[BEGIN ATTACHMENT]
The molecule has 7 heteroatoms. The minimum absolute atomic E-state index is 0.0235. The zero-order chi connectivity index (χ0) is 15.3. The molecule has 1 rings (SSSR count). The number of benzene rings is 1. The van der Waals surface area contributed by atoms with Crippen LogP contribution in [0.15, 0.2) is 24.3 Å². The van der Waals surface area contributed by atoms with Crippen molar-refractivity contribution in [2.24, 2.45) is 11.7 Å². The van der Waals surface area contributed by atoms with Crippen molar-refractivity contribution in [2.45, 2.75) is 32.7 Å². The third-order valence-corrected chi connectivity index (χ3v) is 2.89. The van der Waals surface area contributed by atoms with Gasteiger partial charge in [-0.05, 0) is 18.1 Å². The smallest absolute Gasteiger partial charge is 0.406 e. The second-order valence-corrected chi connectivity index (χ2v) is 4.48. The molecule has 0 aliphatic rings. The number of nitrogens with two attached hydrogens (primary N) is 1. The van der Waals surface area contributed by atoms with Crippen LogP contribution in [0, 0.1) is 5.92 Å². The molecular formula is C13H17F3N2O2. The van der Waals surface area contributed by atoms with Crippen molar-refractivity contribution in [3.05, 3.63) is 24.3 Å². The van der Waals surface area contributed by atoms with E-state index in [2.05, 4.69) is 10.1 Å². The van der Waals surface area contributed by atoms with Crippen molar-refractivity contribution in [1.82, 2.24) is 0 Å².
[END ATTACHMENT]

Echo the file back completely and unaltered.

The molecule has 7 heteroatoms. The minimum absolute atomic E-state index is 0.0235. The zero-order chi connectivity index (χ0) is 15.3. The molecule has 1 rings (SSSR count). The number of benzene rings is 1. The van der Waals surface area contributed by atoms with Crippen LogP contribution in [0.15, 0.2) is 24.3 Å². The van der Waals surface area contributed by atoms with Crippen molar-refractivity contribution in [2.24, 2.45) is 11.7 Å². The van der Waals surface area contributed by atoms with Crippen molar-refractivity contribution in [2.45, 2.75) is 32.7 Å². The third-order valence-corrected chi connectivity index (χ3v) is 2.89. The van der Waals surface area contributed by atoms with Gasteiger partial charge in [-0.05, 0) is 18.1 Å². The smallest absolute Gasteiger partial charge is 0.406 e. The second-order valence-corrected chi connectivity index (χ2v) is 4.48. The molecule has 0 aliphatic rings. The number of nitrogens with two attached hydrogens (primary N) is 1. The van der Waals surface area contributed by atoms with Crippen LogP contribution in [0, 0.1) is 5.92 Å². The molecular formula is C13H17F3N2O2. The van der Waals surface area contributed by atoms with Crippen molar-refractivity contribution in [3.05, 3.63) is 24.3 Å². The van der Waals surface area contributed by atoms with E-state index in [2.05, 4.69) is 10.1 Å². The van der Waals surface area contributed by atoms with Crippen molar-refractivity contribution in [1.82, 2.24) is 0 Å².